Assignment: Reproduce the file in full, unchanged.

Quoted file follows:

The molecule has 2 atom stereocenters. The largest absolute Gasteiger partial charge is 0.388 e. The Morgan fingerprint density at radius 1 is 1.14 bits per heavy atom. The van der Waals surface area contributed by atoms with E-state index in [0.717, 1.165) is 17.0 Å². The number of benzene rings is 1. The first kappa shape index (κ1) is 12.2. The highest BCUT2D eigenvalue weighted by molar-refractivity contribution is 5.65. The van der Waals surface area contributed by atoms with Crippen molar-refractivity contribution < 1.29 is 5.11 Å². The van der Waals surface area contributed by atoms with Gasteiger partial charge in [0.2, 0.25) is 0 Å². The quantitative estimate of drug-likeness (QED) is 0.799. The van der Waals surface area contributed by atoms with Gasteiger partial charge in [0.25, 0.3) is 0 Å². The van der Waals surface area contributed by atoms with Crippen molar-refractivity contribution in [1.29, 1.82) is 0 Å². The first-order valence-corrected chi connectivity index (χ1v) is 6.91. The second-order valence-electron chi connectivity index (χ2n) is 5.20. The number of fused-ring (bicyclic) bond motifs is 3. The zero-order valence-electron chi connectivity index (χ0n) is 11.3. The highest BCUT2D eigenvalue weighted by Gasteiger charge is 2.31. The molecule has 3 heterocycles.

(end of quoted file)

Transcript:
The molecule has 2 atom stereocenters. The largest absolute Gasteiger partial charge is 0.388 e. The Morgan fingerprint density at radius 1 is 1.14 bits per heavy atom. The van der Waals surface area contributed by atoms with E-state index in [0.717, 1.165) is 17.0 Å². The number of benzene rings is 1. The first kappa shape index (κ1) is 12.2. The highest BCUT2D eigenvalue weighted by molar-refractivity contribution is 5.65. The van der Waals surface area contributed by atoms with Crippen molar-refractivity contribution < 1.29 is 5.11 Å². The van der Waals surface area contributed by atoms with Gasteiger partial charge in [0.2, 0.25) is 0 Å². The quantitative estimate of drug-likeness (QED) is 0.799. The van der Waals surface area contributed by atoms with Gasteiger partial charge in [0.25, 0.3) is 0 Å². The van der Waals surface area contributed by atoms with Crippen molar-refractivity contribution in [1.29, 1.82) is 0 Å². The first-order valence-corrected chi connectivity index (χ1v) is 6.91. The second-order valence-electron chi connectivity index (χ2n) is 5.20. The number of fused-ring (bicyclic) bond motifs is 3. The zero-order valence-electron chi connectivity index (χ0n) is 11.3. The highest BCUT2D eigenvalue weighted by Gasteiger charge is 2.31. The molecule has 3 heterocycles.